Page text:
“Brands need to be really artful and really timely and contextually relevant when they do send that message.”
Takeaway 2: Watch your timing
In our survey on consumer expectations, we wanted to know how often customers prefer to receive messages from brands. Most people said weekly (30%), followed by monthly (21%) and then a few times a week (16%).
Next we asked how many customers say they will unsubscribe from brands that send too many messages or too many irrelevant messages, and not surprisingly, most strongly agreed that they would unsubscribe.
“The same way we would personalize an email to somebody’s preferences, shouldn’t we be determining frequency based on people’s preferences? So not only should every brand be determining what’s right for their overall customer, but also for individual people, for individual cohorts, individual preferences, all of that. There’s no one size fits all solution for any of the things that we do as marketers. I think the more that we can understand our audiences and the things that matter to them and the ways they like to communicate with us, that’s what you should go with.”
“This is one of the areas where data can really help us analyze that story, right? Because some people will open the email every time, you know. I love the brand, I shop there all the time, and I’m okay if you send me an email every day. It’s not going to annoy me because, you know, I’m really into that brand. Whereas others might be like I’ve just created this relationship with you. I bought one thing from you and now you’ve hit me with 19 emails in the next 48 hours. That could create a bad experience. And I think we can analyze that. We can collect data signals and we can look back at the cohort and say, who are they? And is there a model that tells me what the behavior will be?”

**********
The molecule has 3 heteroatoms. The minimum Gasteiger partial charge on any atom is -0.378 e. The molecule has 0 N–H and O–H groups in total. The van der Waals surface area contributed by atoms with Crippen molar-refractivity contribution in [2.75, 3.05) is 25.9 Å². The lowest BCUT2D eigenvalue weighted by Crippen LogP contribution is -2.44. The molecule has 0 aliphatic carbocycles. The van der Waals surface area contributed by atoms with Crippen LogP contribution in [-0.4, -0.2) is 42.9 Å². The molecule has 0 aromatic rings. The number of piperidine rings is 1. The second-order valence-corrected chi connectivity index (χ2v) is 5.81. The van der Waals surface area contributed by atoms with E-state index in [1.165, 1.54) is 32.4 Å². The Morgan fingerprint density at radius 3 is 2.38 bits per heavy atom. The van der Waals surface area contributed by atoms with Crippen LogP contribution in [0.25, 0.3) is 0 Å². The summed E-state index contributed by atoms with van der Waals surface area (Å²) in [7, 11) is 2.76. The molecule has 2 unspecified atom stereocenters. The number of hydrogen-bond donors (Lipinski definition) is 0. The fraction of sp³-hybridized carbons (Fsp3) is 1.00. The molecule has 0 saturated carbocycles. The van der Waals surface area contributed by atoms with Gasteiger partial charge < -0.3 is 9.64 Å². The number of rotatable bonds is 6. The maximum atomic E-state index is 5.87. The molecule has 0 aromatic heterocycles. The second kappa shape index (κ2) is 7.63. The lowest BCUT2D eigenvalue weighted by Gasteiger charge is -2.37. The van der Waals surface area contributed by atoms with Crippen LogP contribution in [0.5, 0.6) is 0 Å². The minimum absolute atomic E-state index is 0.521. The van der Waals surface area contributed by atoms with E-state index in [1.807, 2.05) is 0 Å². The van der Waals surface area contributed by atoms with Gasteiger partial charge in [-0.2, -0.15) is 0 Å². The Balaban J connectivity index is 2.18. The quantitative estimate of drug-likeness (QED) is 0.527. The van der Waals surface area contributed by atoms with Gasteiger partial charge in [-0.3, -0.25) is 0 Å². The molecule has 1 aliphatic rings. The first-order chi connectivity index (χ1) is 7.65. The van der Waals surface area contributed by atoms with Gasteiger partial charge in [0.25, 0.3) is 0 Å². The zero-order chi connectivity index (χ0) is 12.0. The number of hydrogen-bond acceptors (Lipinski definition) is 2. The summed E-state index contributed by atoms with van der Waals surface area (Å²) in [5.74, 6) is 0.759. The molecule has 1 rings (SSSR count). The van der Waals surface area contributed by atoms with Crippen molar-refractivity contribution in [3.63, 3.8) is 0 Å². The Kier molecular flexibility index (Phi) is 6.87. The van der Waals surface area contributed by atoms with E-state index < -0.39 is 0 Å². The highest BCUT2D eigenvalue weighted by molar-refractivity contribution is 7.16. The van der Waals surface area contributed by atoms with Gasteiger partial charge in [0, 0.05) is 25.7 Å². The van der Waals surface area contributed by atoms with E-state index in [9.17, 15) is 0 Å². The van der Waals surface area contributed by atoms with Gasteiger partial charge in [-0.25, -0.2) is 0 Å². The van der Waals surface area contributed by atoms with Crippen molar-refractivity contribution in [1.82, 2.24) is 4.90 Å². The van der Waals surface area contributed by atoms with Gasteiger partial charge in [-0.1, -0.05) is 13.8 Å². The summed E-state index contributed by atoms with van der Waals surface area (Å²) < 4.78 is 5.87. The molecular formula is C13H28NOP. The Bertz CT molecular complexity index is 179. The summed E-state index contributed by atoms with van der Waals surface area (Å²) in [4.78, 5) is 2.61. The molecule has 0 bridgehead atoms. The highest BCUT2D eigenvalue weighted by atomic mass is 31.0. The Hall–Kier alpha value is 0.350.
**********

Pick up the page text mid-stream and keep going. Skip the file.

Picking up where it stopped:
Takeaway 3: Put the focus on your customers
Only 11% of consumers say that the large brands they interact with exceed their expectations all the time.
We also asked consumers to rank the elements of the consumer experience that they found most important. The number one thing that customers said they want is data security from the brands they communicate with.